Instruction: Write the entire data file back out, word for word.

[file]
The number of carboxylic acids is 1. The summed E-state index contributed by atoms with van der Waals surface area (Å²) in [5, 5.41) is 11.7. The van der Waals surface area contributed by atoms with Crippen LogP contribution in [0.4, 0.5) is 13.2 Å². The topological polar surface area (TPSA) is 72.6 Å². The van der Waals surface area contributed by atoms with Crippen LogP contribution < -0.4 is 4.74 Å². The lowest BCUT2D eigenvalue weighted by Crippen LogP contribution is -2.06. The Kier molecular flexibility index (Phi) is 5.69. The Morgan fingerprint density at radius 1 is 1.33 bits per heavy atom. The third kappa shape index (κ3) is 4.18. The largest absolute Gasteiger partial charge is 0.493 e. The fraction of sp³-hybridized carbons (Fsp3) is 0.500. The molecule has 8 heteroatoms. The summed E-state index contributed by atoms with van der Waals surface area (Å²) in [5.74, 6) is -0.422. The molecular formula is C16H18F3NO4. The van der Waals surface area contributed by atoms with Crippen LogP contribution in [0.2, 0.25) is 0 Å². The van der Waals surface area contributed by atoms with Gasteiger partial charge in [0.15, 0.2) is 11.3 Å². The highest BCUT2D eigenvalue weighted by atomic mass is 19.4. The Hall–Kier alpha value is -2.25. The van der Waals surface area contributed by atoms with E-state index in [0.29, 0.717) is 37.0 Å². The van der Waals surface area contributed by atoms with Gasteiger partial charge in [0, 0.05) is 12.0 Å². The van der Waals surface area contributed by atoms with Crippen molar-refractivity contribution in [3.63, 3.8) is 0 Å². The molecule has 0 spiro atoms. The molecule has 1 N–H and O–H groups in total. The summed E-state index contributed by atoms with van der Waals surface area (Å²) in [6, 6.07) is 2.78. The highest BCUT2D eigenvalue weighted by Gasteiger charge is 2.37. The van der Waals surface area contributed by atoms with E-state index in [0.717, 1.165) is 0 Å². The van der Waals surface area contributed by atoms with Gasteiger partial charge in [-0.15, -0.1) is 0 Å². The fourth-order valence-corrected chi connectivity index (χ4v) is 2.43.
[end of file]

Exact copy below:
The number of carboxylic acids is 1. The summed E-state index contributed by atoms with van der Waals surface area (Å²) in [5, 5.41) is 11.7. The van der Waals surface area contributed by atoms with Crippen LogP contribution in [0.4, 0.5) is 13.2 Å². The topological polar surface area (TPSA) is 72.6 Å². The van der Waals surface area contributed by atoms with Crippen LogP contribution < -0.4 is 4.74 Å². The lowest BCUT2D eigenvalue weighted by Crippen LogP contribution is -2.06. The Kier molecular flexibility index (Phi) is 5.69. The Morgan fingerprint density at radius 1 is 1.33 bits per heavy atom. The third kappa shape index (κ3) is 4.18. The largest absolute Gasteiger partial charge is 0.493 e. The fraction of sp³-hybridized carbons (Fsp3) is 0.500. The molecule has 8 heteroatoms. The summed E-state index contributed by atoms with van der Waals surface area (Å²) in [5.74, 6) is -0.422. The molecular formula is C16H18F3NO4. The van der Waals surface area contributed by atoms with Crippen LogP contribution in [0.2, 0.25) is 0 Å². The van der Waals surface area contributed by atoms with Gasteiger partial charge in [0.15, 0.2) is 11.3 Å². The highest BCUT2D eigenvalue weighted by atomic mass is 19.4. The Hall–Kier alpha value is -2.25. The van der Waals surface area contributed by atoms with E-state index in [0.29, 0.717) is 37.0 Å². The van der Waals surface area contributed by atoms with Gasteiger partial charge in [0, 0.05) is 12.0 Å². The van der Waals surface area contributed by atoms with Crippen molar-refractivity contribution in [3.63, 3.8) is 0 Å². The molecule has 0 spiro atoms. The molecule has 1 N–H and O–H groups in total. The summed E-state index contributed by atoms with van der Waals surface area (Å²) in [6, 6.07) is 2.78. The highest BCUT2D eigenvalue weighted by Gasteiger charge is 2.37. The van der Waals surface area contributed by atoms with E-state index in [0.717, 1.165) is 0 Å². The van der Waals surface area contributed by atoms with Gasteiger partial charge in [-0.15, -0.1) is 0 Å². The fourth-order valence-corrected chi connectivity index (χ4v) is 2.43.